Tools and Supplies Needed:
- A stiff scraper should be available at the start. Do not consider using J-Rollers or Hammer Blocks, even though you might use them on high pressure plastic type laminates.
- Many contact cements work with Flexwood® – but all work best if manufacturer’s instructions are followed!Both flammable and water-based are satisfactory. Roller or brush grades seem to work better than faster drying spray grades.
- You should have a supply of bare, hardboard separator strips on hand. These separators should be 1/8″ thick hardboard or equal, long enough and have enough of them to completely cover the contact cement. At the very least two separators, half the width of the substrate is required. You will find by using many separator strips, approximately 6″ wide, it will be much easier to slip them or remove them as you make contact across the panel. Don’t attempt to lay Flexwood® without having all the contact cement surface protect against “grabbing.” Once contact cement surfaces grab, it will be too late to move the sheet.
Veneer and Substrate Preparation:
The big thing here to decide is if the substate requires two coats, so remember:
- All open, hungry surfaces like lauan, or oak plywood will require two coats of contact cement. Even some particle board needs two coats.
- Tight faced surfaces like Hardboard or MDF may allow for only one coat
To ensure success, be generous with the contact cement. Use two coats and try to apply it as smooth as possible.
Coat both surfaces. If you spray apply the contact cement, do not apply dry, scant, open web pattern. Lay on 100% so no voids are left. Be sure to start the clock. Make certain you honor manufacturer’s instructions as to open time.
Some fluff and fullness is normal in flexible sheets of Flexwood® as received. For best results when covering large panels with Flexwood, use the center-line method. Wood expands across its grain in the presence of humidity.
Unmounted sheets of Flexwood left lying about the shop may take moisture making application difficult. Tight grain species, such as Maple, will require close attention for this reason.
Veneer Application (be cautious here):
Never start an attachment along one edge of a wide panel.
- Make initial contact down the centerline.
- Grasp the “east” flap.
- Pull it taut. Stretch it so as to remove the fullness and fluff.
- lower the tightly stretched flap as an assistance moves the seperator strip away from the centerline.
- Using the Flexwood tool only (no fingers or palms) scrape hard to tightly join the two glue lines. Repeat until all the seperators have been removed beneath the “east” half. Repeat for the “west” half of the sheet.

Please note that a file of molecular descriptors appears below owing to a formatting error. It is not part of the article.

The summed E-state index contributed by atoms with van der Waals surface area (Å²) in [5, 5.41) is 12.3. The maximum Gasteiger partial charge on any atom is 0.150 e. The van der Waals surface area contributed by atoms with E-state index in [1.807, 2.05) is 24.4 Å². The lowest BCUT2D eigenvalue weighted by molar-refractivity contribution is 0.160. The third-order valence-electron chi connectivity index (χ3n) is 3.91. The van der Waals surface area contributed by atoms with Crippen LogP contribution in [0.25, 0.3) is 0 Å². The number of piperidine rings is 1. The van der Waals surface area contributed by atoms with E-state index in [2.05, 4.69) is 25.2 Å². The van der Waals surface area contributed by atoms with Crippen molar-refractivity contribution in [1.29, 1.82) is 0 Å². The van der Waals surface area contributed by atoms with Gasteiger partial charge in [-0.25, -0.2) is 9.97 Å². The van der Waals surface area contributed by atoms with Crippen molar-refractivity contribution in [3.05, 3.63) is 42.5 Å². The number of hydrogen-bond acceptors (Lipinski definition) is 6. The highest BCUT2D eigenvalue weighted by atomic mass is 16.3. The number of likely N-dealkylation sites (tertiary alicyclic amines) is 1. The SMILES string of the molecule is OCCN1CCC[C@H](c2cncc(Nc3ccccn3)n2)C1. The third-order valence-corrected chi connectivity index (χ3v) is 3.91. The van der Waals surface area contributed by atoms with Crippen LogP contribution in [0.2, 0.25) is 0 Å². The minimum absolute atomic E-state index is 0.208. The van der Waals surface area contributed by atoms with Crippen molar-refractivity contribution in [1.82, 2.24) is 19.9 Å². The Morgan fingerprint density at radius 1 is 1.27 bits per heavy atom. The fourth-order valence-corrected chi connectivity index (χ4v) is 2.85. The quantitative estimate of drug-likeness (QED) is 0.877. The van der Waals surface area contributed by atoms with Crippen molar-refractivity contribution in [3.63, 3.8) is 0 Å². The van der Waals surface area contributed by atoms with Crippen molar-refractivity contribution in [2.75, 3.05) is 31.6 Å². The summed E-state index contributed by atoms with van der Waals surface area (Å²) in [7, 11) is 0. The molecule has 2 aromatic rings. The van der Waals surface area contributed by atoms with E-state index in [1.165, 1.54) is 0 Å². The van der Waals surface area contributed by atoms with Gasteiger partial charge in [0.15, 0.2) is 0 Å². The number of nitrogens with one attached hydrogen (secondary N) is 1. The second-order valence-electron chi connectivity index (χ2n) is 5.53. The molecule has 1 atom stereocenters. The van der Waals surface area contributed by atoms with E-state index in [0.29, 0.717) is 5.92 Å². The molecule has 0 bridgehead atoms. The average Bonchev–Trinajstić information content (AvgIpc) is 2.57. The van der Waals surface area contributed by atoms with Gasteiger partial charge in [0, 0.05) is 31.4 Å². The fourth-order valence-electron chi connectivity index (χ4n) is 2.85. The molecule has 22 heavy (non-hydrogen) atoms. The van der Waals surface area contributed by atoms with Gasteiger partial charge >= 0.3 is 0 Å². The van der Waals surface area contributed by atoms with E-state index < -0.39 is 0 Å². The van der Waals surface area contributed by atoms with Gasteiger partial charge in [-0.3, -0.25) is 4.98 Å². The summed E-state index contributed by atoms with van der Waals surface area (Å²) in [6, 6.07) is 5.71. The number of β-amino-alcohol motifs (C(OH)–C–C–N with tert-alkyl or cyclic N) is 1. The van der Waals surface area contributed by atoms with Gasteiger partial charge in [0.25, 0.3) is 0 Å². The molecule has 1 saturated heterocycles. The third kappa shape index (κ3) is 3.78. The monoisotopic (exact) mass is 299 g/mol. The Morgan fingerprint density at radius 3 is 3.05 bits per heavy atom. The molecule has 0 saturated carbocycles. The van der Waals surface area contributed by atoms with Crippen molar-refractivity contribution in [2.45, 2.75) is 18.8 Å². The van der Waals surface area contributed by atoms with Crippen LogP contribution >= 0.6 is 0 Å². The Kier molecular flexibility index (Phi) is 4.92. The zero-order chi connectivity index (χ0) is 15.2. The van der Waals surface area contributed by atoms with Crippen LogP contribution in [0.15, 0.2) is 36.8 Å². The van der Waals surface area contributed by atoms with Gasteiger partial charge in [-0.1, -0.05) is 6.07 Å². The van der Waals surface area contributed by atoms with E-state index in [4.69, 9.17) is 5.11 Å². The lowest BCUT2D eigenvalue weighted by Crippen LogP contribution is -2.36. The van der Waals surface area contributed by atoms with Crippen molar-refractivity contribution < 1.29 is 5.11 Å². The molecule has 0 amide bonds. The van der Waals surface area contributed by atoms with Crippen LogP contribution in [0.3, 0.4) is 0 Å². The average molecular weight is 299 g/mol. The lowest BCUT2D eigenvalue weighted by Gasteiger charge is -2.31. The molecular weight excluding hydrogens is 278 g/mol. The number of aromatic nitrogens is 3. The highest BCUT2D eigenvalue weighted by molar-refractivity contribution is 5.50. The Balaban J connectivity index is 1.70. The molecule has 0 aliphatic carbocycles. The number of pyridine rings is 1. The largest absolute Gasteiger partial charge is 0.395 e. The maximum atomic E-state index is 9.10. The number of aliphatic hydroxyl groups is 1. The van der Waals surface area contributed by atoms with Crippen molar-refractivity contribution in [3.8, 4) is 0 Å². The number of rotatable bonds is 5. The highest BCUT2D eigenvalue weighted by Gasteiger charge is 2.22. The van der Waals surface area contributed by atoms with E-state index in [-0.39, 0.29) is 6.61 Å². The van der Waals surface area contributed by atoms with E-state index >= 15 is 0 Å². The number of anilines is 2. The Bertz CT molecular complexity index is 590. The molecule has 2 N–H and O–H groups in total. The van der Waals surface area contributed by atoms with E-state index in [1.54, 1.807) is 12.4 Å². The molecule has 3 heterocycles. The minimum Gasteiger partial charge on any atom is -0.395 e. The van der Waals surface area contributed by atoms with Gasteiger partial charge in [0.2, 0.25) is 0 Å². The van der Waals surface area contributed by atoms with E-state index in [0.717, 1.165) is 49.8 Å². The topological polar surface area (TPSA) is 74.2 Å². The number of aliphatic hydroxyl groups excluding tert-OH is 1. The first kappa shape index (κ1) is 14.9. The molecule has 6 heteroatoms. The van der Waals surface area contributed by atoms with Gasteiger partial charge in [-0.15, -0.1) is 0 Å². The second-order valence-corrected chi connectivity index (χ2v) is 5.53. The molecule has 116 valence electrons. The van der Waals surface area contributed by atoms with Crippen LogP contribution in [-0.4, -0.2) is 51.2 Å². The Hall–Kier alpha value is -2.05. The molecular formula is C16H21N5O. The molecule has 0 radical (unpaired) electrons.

- Rescrape the entire area, or pass through a powered pinch roller press.
- Use your body weight and both hands.
Inspection and Finishing:
Ridges: This type of failure occurs when the contact cement is rushed and the two surfaces have been put together too early. The contact cement is still damp and allows the veneer to expand across the grain to form ridges in the grain direction and generally all across the face. Allow more time for the contact cement to dry. Check for rubbery “legs” if Flexwood must be peeled off. This indicates cement was too damp when surfaces were put together.
Bubbles: This type of failure results from using hammer blocks and/or palms and fingers. Use scraper tool to make initial scraping even if the panels are to be put through a pinch roller. High humidity will cause poorly bonded wood to expand. The force expansion occurs in the weakest bonded areas and bubbles pop-up. If you cut into a bubble you will find the contact cement is not holding the two surfaces together. If bubbles won’t stay down, not enough cement was applied in the first place.
Helpful Hint 1: The use of a warm iron (set between wood and cotton) may reactive the cement and put bubbles down tight if enough contact cement was supplied in the first place. If cement is too scant bubbles will pop back up.
Helpful Hint 2: When you put the iron down on the veneer be sure to use a piece of grocery bag type Kraft paper to keep face clean. Keep the iron in motion. Never keep it in one place or you can soften the factory adhesive and cause veneers to loosen from backer sheet. If veneer should come loose under heat then reheated and scrape hard until area cools down again.
Helpful Hint 3: The wood veneers used to make Flexwood® are very thin. Only 1/85″ of wood stands between you and sanding through. Don’t try to use any grit coarser than 150 and NEVER use it on a sand block. Use your hands on only one thickness of sandpaper so your fingertips can “read” the surface. It’s always easier not to sand through than it is to repair a blemish. If the surface is satisfactory you are ready to finish using any conventional system. Water based finishes must be tested before using to determine their suitability for use on Flexwood®. Remember water will act to expand wood. Weak and/or poorly executed contact cement glue lines may fail to hold Flexwood® in such cases. Test for results before using water based finishes.